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The Cornerstone Investment Commentary: Year-End 2022

Investment-wise, 2022 was a year that couldn’t end soon enough; global inflation and interest rate hikes combined to spark the worst stock returns since 2008 and the worst bond returns in over forty years.

Specifically, the major stock market categories fell 15-20%, with value stocks declining 5-10% and growth stocks tumbling 30-35%.  The overall bond market fell nearly 14%, with long-term bonds plunging 25% and short-term bonds falling 4%.  Only commodities and cash produced positive results.  Being mindful that those who do not learn from the past are destined to repeat it, we can draw several lessons from 2022’s disappointments before turning the page into 2023:

  • Equities rose 20% annually, on average, from 2019-21.  2022 wiped out one of those three years.
  • While equities fell ~18%, that had occurred by mid-June.  Gains were 5-10% since then.  Value stocks fell far less than growth stocks.  This is better than if both had declined 18%.
  • Foreign stocks fell less than U.S. stocks (-16% vs. -19%) due to the dollar’s decline that began last Fall when U.S. (but not European) inflation data started to improve.  More on this below.
  • Many people were surprised by the size of the bond market decline (-14%).  But this result wasn’t that surprising given the size of Federal Reserve’s (Fed) interest rate hikes.  Bond values fall when interest rates rise, and intermediate and long-term bonds always fall more than short-term bonds (~85% of your bond holdings during 2022).  Because we did this, your bond holdings fell a bit less than 5%, side-stepping about 2/3 of overall bond market losses and improving your 2022 results.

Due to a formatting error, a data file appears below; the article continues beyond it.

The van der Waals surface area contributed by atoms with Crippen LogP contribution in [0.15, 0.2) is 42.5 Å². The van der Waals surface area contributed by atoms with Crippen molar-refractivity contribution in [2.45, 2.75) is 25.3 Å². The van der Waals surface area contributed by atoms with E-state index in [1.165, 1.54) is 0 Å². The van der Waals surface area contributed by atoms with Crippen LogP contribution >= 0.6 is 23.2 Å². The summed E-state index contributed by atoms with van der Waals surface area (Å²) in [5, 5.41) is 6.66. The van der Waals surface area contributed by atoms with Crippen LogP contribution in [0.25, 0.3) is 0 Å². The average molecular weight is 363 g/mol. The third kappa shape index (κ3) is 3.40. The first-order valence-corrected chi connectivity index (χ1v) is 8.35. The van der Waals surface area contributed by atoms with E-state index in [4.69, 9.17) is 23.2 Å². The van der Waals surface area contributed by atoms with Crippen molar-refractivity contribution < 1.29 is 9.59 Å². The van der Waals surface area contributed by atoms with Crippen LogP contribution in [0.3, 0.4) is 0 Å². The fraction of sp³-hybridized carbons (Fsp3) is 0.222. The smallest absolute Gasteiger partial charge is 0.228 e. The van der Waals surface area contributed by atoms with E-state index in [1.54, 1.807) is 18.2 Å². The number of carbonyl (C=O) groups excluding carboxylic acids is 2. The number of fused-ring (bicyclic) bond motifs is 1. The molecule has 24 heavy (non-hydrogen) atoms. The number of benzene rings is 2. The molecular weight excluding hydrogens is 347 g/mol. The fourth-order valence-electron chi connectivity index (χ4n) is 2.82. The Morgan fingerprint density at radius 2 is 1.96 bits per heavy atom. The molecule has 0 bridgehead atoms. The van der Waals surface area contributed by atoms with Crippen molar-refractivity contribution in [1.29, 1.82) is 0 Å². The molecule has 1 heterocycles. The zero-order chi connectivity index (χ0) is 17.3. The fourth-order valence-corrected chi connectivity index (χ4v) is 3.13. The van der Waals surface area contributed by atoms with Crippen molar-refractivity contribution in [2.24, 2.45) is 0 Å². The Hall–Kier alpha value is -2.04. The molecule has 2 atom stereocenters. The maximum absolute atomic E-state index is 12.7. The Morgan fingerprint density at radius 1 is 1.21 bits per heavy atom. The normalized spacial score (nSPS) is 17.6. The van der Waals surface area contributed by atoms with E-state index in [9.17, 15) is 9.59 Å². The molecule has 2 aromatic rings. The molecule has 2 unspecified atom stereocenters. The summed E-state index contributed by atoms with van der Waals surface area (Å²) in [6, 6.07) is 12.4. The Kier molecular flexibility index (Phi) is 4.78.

• A ‘fun’ fact:  Last year, 11 of 14 large brokerage firms predicted an S&P500 gain for 2022.  Oops!

With this in mind, several items seem the most important parts of the economic landscape as 2023 begins:

  • Will the U.S. experience a recession?  If so, it should be a mild one given the strength of the labor market.  Unless unemployment rises significantly, consumer spending shouldn’t fall much.  In a weakening economy, government bonds hold up better than corporate bonds.  And with the Fed still raising rates, an emphasis on shorter-term bonds, as you hold currently, is what you want.
  • Inflation has slowed.  From 1JUL – 30NOV, it rose just 1.0%; ‘core’ inflation (excluding food and energy) was up 2.0%.  This is steadily driving down the year-over-year data.  Fed policy is working.
  • After stalling this summer, a recovery made a good start last Fall – especially in foreign stocks – as the Fed slowed its interest rate increases.  With a material part of your portfolio down ‘only’ about 5%, patience is needed for those holdings that fell much more to continue their recovery.

We are pleased that your portfolio (healthy allocations to foreign and value stocks plus fixed income that emphasized short-term and U.S. Government bonds) gained back as it did last quarter.  For 2023, the only change is to maintain about one-tenth more in foreign stocks, with less in U.S., than a year ago.  As always, we will be watching how markets react to the various economic events that unfold this year.

With wishes for a good and healthy 2023, we thank you for the continuing opportunity to work together.